Boy.... you guys are way over my head with all this economics stuff. Lol!!! I guess I'll just keep paying cash for stuff and buy equipment when I have enough to pay for it and when my shop is full then I'll look for a larger place. Thanks again guys!!!
You may have taken that as me dissing Nebraska, just the opposite. You know how California is doing. Unicarmel I wish, how about a supermajority in both branches. The only thing that can be said about Calif is that it can be used as an example of what not to do.
Dividends are the key. I think gold is a good buy now even though it does't pay a dividend. As that 12% IF it is Inflation Adjusted is going to be hard to come by down the road.
If you read that article he points out that gold is only slightly edged out by stocks. Since 1913.
But that is not considering stock that pays dividends. But in that case why not bonds (but not since ZIRP)
Pat, Why not bonds? Mostly because they have no capital appreciation. Long bonds are also subject to deep discounts if you need to sell before maturity. I suspect interest rates will move up meaning the value of currently issued bonds will move down. Munis might be OK for people in really high brackets, but as some towns in CA have shown, not bullet proof either. TIPS might be an option for the ultimate safety people. Problem is I don't think the CPI represents all of real inflation.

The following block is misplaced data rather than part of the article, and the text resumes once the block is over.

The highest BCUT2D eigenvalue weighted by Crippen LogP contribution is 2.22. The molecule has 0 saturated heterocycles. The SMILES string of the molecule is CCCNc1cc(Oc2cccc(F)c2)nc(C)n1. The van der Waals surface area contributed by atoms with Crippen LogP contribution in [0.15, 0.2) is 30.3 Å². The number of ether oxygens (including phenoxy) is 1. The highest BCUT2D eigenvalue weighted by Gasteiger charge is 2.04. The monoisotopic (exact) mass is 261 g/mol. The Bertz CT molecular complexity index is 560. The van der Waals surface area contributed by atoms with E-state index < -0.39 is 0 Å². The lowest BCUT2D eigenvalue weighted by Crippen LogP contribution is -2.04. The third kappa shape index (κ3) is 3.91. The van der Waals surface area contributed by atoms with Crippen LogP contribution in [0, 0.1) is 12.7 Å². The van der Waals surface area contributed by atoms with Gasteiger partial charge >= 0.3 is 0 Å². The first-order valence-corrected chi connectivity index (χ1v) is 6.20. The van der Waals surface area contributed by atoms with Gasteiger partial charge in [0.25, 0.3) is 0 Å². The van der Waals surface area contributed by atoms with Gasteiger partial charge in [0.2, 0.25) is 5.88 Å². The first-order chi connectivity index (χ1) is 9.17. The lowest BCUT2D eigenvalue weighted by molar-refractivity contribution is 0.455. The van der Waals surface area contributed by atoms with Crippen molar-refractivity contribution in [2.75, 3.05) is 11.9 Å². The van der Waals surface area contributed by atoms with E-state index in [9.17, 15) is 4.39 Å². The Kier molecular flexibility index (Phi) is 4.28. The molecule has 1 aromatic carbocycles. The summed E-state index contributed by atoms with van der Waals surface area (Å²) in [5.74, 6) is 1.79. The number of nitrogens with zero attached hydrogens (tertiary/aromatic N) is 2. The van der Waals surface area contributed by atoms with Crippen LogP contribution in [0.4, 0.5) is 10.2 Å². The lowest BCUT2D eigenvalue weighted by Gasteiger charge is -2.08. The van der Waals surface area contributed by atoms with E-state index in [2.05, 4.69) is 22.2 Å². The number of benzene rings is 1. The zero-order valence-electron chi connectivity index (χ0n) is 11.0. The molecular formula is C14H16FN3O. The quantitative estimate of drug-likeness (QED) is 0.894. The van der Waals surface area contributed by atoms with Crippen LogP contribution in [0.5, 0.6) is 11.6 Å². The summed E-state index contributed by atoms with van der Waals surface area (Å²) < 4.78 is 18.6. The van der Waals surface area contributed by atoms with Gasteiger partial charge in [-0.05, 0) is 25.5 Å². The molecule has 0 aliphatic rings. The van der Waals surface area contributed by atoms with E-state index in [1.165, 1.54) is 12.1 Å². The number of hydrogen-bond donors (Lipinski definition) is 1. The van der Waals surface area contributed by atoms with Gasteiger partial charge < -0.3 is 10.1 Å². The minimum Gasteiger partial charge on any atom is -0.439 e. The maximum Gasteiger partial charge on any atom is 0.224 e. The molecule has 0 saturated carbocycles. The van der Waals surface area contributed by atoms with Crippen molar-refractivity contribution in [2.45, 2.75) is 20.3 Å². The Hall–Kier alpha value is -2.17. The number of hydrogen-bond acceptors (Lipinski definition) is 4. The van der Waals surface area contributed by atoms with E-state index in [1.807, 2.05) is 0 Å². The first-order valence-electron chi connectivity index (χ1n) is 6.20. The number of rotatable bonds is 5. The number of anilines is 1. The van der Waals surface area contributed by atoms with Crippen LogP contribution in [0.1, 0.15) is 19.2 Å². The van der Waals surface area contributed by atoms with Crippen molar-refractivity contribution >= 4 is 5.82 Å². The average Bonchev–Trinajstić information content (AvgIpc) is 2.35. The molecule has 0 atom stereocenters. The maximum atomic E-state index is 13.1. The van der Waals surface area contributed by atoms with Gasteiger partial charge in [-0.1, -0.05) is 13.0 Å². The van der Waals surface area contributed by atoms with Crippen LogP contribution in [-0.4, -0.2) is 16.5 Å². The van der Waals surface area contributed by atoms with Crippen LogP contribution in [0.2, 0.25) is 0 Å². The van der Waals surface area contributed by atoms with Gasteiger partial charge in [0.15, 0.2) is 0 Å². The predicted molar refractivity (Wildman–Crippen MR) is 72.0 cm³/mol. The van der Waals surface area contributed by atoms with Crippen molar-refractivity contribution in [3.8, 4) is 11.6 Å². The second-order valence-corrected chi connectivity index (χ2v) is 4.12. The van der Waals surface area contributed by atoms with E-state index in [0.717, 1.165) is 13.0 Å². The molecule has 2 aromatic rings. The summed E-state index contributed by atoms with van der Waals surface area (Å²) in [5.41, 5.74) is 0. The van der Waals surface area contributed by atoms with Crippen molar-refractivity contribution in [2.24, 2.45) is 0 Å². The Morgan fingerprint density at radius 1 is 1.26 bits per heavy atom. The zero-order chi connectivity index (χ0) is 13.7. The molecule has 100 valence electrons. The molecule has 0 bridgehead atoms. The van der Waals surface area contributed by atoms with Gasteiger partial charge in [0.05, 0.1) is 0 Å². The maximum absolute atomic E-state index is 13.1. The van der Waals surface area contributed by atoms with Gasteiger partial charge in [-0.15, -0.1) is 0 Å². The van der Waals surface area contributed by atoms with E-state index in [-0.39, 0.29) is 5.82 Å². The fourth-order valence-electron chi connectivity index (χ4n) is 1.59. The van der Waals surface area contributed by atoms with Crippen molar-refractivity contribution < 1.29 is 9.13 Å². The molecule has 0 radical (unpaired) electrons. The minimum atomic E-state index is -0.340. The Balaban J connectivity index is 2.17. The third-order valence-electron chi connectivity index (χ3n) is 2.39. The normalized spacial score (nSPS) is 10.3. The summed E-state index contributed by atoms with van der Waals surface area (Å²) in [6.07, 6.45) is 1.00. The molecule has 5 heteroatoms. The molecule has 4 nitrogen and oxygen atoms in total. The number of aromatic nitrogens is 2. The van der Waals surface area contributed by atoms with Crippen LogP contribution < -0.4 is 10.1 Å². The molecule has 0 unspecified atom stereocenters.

As for the perfect investment, have no idea but I'll play my own cards. I'm actually considering selling on of the farms. Land prices seem way too high for what can be farmed out of them.
Anyone else have investment ideas? Woodworkers need to have a retirement plan.
"Mostly because they have no capital appreciation. Long bonds are also subject to deep discounts if you need to sell before maturity. I suspect interest rates will move up meaning the value of currently issued bonds will move down."
That is why I said before ZIRP.
"I'm actually considering selling on of the farms. Land prices seem way too high for what can be farmed out of them."
That is because farm land has been getting scooped up for a while now by people looking for real value. This is the reason Buffet bought the entire Burlington Northern because it is all hard assets that have value no matter what the dollar does.
Larry has made it clear that he thinks what I'm saying is BS. Who could fault him his ideas have been working for a long time, my dad says the same thing about bonds even today with ZIRP. But they are both wrong mainly because they fail to consider the effects of the Fed.
I would not be so stupid as tell anyone to do anything. I'm saying LOOK...